I am delighted to be joining forces with colleagues from other institutions to support students who are first in their families to attend universities. This initiative, co-designed with students, will deliver interventions to promote the development of skills and behaviours that support their mental health, empowering this group of students to succeed in higher educationDr Patricia Zunszain, Project Lead from King's and Reader in Neuroscience of Mental Health Education
17 August 2021
King's to partner on new study into mental health support for first generation university students
The study, which has been awarded over £180,000 from the Office for Students, will explore mental health interventions for students who are first in their families to attend university.
The Office for Students (OfS) has awarded a grant of over £180,000 for a new collaborative project exploring mental health and wellbeing interventions for students who are first in their families to attend university or who are studying without specific kinds of support from their families, such as estranged or care-experienced students. The study will be led by Institute of Education at St Mary’s University, Twickenham, alongside King’s College London, the University of West London, and the South London and Maudsley NHS Foundation Trust.
The project, which will be co-designed and co-delivered with students and led by a combination of expert HE and mental health professionals, will generate much-needed evidence of what can improve mental health outcomes for this group of students through the provision of a novel transition support package for first-in-family students. This support package will include psychoeducation training, personal skills development, peer-to-peer support initiatives, mental health drop-in sessions, and online resources.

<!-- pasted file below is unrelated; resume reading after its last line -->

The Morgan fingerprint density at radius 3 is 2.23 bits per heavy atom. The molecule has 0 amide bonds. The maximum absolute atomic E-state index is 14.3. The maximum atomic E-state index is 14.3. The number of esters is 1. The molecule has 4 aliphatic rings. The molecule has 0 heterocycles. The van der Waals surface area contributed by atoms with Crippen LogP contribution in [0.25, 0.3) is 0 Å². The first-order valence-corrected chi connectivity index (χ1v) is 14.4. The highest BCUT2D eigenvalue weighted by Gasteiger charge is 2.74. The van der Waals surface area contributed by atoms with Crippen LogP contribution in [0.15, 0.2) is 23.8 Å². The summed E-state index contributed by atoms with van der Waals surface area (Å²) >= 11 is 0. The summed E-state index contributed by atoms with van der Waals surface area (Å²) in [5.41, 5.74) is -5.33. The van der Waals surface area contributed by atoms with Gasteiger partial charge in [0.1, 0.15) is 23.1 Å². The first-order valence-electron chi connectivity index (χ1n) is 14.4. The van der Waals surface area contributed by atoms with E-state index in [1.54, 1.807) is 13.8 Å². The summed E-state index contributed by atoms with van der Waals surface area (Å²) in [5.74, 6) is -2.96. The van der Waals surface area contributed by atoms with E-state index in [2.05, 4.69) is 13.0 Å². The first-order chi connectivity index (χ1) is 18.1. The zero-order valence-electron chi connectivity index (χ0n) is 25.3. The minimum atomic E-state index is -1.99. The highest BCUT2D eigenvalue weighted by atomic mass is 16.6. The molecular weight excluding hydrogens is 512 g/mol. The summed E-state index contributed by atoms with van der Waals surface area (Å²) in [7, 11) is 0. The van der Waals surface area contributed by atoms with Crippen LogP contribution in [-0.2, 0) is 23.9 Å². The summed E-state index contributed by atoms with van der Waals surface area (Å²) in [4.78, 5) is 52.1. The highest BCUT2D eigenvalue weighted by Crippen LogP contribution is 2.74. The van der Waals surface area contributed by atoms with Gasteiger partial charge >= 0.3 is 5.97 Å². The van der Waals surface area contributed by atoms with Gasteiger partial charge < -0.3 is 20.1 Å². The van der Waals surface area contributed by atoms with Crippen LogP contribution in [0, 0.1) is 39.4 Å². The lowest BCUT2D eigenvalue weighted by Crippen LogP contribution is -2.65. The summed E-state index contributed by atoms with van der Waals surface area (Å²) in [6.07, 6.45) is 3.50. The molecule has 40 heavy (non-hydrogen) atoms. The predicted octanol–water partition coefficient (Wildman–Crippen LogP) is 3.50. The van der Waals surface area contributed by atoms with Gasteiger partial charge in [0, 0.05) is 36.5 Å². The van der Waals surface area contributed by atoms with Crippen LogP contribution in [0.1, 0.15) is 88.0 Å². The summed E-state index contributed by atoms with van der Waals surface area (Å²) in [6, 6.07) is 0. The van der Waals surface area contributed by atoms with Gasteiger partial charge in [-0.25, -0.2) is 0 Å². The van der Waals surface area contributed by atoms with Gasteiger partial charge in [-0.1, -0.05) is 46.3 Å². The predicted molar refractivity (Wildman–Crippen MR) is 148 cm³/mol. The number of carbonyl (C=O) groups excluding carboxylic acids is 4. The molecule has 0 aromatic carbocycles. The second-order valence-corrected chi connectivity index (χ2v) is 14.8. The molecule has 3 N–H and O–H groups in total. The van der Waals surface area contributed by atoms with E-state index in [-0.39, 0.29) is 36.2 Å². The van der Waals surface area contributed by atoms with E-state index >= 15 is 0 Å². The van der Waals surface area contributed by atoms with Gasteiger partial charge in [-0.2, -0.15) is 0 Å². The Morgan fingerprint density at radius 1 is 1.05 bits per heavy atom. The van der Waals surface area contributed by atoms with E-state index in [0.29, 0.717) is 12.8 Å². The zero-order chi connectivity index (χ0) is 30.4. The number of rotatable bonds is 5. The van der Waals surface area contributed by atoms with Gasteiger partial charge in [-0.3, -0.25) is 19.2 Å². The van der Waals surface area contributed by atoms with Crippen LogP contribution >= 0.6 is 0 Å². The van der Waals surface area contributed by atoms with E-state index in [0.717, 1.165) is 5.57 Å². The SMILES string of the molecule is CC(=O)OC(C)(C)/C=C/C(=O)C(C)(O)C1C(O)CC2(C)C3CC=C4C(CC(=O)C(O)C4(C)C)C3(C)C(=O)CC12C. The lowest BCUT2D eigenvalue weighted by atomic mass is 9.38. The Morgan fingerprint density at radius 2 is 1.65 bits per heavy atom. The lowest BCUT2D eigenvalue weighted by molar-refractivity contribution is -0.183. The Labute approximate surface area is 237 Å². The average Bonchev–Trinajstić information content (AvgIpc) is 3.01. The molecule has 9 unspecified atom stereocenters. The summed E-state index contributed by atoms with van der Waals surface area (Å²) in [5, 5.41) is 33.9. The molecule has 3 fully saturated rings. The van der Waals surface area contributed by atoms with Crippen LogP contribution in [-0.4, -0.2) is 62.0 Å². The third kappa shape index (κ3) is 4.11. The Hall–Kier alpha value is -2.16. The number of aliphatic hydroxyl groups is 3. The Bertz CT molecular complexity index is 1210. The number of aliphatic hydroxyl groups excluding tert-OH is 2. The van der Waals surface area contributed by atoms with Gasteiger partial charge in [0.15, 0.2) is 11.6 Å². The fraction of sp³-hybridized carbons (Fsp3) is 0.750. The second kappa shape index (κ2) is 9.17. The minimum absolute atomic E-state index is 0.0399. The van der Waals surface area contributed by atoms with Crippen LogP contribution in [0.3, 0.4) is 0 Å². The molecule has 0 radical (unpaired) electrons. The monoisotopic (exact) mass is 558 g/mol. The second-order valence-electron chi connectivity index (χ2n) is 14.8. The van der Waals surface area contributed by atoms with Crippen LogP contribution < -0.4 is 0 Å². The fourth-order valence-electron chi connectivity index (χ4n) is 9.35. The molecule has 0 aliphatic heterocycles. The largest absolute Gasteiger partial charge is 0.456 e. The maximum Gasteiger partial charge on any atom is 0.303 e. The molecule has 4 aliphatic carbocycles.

First generation university students, many of whom are from lower socioeconomic backgrounds, as well as students who who receive little or no family support, are at increased risk of poor mental health, social isolation, and non-continuation as they make their way through critical transition points in their university careers, such as entering and leaving university and moving between academic years and semester breaks.
Stresses during this period also include adapting to and coping with academic and financial pressures, building new relationships, increasing independence, the contrasts between home and university live, as well as general homesickness, and other aspects of student life.
This is an innovative project to meet the mental health and wellbeing needs of our students even more effectively. We are looking forward to working with our collaborative partners as a joined-up approach between education and health professionals, working closely with students, is the best way to support students on their journey through higher educationProfessor Anna Lise Gordon, Project Lead and Director of the St Mary’s Institute of Education
The grant is part of a wider OfS project to provide £1million of funding to explore innovative and intersectional approaches to mental health support for students.
The Office for Students is the independent regulator for higher education in England. Their aim is to ensure that every student, whatever their background, has a fulfilling experience of higher education that enriches their lives and careers.